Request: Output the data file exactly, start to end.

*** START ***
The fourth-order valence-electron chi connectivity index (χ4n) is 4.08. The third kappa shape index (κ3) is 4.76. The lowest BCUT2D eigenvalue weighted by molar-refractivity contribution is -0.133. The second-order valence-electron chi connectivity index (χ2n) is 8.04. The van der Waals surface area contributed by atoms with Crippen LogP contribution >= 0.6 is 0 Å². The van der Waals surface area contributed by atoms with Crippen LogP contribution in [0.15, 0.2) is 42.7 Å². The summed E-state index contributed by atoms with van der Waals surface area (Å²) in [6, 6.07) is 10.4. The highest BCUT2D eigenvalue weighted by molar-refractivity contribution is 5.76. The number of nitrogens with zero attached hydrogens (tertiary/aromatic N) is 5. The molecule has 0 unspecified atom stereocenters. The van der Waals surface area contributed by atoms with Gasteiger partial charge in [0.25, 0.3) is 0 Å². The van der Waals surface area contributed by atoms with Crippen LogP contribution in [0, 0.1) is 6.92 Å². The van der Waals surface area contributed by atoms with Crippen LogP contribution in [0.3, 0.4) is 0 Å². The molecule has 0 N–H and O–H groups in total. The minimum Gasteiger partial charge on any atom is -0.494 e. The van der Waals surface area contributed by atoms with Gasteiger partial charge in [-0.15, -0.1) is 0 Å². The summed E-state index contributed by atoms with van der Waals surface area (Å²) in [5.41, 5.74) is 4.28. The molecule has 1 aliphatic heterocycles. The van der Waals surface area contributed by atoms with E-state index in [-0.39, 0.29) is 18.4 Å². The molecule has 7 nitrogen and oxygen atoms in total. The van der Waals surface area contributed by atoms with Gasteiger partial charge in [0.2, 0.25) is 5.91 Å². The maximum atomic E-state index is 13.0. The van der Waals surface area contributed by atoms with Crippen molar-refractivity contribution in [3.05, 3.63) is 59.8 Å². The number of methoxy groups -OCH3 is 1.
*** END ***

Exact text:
The fourth-order valence-electron chi connectivity index (χ4n) is 4.08. The third kappa shape index (κ3) is 4.76. The lowest BCUT2D eigenvalue weighted by molar-refractivity contribution is -0.133. The second-order valence-electron chi connectivity index (χ2n) is 8.04. The van der Waals surface area contributed by atoms with Crippen LogP contribution >= 0.6 is 0 Å². The van der Waals surface area contributed by atoms with Crippen LogP contribution in [0.15, 0.2) is 42.7 Å². The summed E-state index contributed by atoms with van der Waals surface area (Å²) in [6, 6.07) is 10.4. The highest BCUT2D eigenvalue weighted by molar-refractivity contribution is 5.76. The number of nitrogens with zero attached hydrogens (tertiary/aromatic N) is 5. The molecule has 0 unspecified atom stereocenters. The van der Waals surface area contributed by atoms with Gasteiger partial charge in [0.25, 0.3) is 0 Å². The van der Waals surface area contributed by atoms with Crippen LogP contribution in [0, 0.1) is 6.92 Å². The van der Waals surface area contributed by atoms with Crippen LogP contribution in [0.3, 0.4) is 0 Å². The molecule has 0 N–H and O–H groups in total. The minimum Gasteiger partial charge on any atom is -0.494 e. The van der Waals surface area contributed by atoms with Gasteiger partial charge in [-0.15, -0.1) is 0 Å². The summed E-state index contributed by atoms with van der Waals surface area (Å²) in [5.41, 5.74) is 4.28. The molecule has 1 aliphatic heterocycles. The van der Waals surface area contributed by atoms with E-state index in [-0.39, 0.29) is 18.4 Å². The molecule has 7 nitrogen and oxygen atoms in total. The van der Waals surface area contributed by atoms with Gasteiger partial charge in [0.2, 0.25) is 5.91 Å². The maximum atomic E-state index is 13.0. The van der Waals surface area contributed by atoms with Crippen molar-refractivity contribution in [3.05, 3.63) is 59.8 Å². The number of methoxy groups -OCH3 is 1.